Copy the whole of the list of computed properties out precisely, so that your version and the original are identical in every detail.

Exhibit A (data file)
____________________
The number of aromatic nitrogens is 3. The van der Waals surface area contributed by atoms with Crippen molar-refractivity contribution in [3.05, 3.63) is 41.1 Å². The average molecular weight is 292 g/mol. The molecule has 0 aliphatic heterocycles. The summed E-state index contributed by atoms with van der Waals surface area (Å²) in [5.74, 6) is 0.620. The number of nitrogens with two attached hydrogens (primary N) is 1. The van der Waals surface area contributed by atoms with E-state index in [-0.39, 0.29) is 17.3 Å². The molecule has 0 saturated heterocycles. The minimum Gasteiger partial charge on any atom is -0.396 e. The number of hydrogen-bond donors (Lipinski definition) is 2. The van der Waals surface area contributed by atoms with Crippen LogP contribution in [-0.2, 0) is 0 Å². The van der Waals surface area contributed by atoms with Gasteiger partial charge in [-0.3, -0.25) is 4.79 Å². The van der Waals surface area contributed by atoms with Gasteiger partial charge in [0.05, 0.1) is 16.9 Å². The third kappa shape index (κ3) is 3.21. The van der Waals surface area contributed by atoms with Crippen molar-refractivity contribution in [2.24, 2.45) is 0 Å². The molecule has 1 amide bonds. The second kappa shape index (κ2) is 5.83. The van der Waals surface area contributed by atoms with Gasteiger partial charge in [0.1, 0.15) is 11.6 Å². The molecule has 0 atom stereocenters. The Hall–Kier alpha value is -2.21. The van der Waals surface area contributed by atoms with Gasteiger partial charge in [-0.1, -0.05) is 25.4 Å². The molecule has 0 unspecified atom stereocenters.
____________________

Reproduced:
The number of aromatic nitrogens is 3. The van der Waals surface area contributed by atoms with Crippen molar-refractivity contribution in [3.05, 3.63) is 41.1 Å². The average molecular weight is 292 g/mol. The molecule has 0 aliphatic heterocycles. The summed E-state index contributed by atoms with van der Waals surface area (Å²) in [5.74, 6) is 0.620. The number of nitrogens with two attached hydrogens (primary N) is 1. The van der Waals surface area contributed by atoms with E-state index in [-0.39, 0.29) is 17.3 Å². The molecule has 0 saturated heterocycles. The minimum Gasteiger partial charge on any atom is -0.396 e. The number of hydrogen-bond donors (Lipinski definition) is 2. The van der Waals surface area contributed by atoms with Crippen LogP contribution in [-0.2, 0) is 0 Å². The van der Waals surface area contributed by atoms with Gasteiger partial charge in [-0.3, -0.25) is 4.79 Å². The van der Waals surface area contributed by atoms with Gasteiger partial charge in [0.05, 0.1) is 16.9 Å². The third kappa shape index (κ3) is 3.21. The van der Waals surface area contributed by atoms with Crippen molar-refractivity contribution in [2.24, 2.45) is 0 Å². The molecule has 1 amide bonds. The second kappa shape index (κ2) is 5.83. The van der Waals surface area contributed by atoms with Gasteiger partial charge in [0.1, 0.15) is 11.6 Å². The molecule has 0 atom stereocenters. The Hall–Kier alpha value is -2.21. The van der Waals surface area contributed by atoms with Gasteiger partial charge in [-0.1, -0.05) is 25.4 Å². The molecule has 0 unspecified atom stereocenters.